There is a paucity of data to describe the clinical characteristics of heart failure (HF) in urban African communities in epidemiological transition. Methods and Results - Chris Hani Baragwanath Hospital services the 1.1 million black African community of Soweto. South Africa. Of 1960 cases of HF and related cardiomyopathies in 2006, we prospectively collected detailed demographic and clinical data from all 844 de novo presentations (43%). Mean age was 55 ± 16 years, and women (479 [57%]) and black Africans (739 [88%]) predominated. Most (761 [90%]) had ≥1 cardiovascular risk. Mean left ventricular ejection fraction was 45 ± 18%. Overall, 180 patients (23%) had isolated diastolic dysfunction, 234 (28%) tricuspid regurgitation, 121 (14%) isolated right HF, and 100 (12%) mitral regurgitation. The most common diagnoses were hypertensive HF (281 [33%]), idiopathic dilated cardiomyopathy (237 [28%]), and, surprisingly, right HF (225 [27%]). Black Africans had less ischemic cardiomyopathy (adjusted odds ratio, 0.12; 95% CI, 0.07 to 0.20) but more idiopathic and other causes of cardiomyopathy (adjusted odds ratio, 4.80; 95% CI, 2.57 to 8.93). Concurrent renal dysfunction, anemia, and atrial fibrillation were found in 172 (25%), 72 (10%), and 53 (6.3%) cases, respectively. Conclusions - These contemporary data highlight the multiple challenges of preventing and managing an increasing and complex burden of HF in urban Africa. In addition to tackling antecedent hypertension, a predominance of young women and a large component of right HF predicate the development of tailored therapeutic strategies.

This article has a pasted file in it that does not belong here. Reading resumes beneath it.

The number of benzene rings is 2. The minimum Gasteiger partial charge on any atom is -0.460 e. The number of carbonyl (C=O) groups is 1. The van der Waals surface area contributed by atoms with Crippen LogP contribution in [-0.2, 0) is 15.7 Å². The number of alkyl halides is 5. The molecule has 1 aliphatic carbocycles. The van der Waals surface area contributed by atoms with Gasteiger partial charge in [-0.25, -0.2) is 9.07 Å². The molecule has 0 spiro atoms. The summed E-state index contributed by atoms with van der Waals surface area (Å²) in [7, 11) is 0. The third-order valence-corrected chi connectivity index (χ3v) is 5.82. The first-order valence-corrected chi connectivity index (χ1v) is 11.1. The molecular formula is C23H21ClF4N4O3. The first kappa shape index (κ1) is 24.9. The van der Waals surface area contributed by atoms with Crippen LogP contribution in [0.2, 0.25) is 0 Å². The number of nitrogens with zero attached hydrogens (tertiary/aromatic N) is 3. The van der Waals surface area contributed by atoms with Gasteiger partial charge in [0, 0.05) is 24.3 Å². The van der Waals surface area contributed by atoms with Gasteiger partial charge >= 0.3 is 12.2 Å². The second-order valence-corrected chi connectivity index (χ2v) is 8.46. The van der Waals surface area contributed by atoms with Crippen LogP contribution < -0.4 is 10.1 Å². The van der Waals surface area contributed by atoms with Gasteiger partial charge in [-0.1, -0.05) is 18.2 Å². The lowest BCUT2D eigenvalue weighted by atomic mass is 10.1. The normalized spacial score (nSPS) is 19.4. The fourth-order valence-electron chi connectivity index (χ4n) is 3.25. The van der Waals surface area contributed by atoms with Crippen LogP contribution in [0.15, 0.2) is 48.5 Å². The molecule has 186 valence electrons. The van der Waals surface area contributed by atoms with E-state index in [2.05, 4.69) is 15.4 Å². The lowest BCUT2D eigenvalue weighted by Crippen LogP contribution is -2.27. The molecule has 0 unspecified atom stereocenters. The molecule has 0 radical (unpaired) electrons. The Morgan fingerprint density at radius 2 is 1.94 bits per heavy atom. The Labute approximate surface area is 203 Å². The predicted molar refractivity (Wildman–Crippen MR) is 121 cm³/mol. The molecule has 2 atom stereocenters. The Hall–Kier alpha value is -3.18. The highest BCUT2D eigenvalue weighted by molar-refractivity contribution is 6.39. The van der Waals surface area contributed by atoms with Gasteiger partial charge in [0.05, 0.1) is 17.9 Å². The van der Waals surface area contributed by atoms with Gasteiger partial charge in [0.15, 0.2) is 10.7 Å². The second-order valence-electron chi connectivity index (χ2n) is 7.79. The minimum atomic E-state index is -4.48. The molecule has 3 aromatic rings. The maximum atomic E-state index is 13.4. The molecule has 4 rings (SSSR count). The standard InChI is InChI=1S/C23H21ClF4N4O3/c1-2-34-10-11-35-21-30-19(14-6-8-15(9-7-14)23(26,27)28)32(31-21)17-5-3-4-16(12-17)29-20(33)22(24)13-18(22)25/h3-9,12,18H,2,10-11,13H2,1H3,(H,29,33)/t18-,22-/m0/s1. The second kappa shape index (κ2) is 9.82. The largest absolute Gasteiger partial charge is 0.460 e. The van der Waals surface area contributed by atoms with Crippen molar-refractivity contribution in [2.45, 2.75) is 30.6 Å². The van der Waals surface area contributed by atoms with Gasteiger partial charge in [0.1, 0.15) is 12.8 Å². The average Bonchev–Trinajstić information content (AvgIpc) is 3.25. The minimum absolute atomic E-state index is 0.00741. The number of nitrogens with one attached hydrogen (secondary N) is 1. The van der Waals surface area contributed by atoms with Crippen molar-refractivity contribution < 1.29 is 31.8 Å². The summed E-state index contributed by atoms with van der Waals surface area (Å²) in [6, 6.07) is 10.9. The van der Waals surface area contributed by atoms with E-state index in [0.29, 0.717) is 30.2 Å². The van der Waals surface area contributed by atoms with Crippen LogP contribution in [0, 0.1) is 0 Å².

- Epidemiological transition
- Heart failure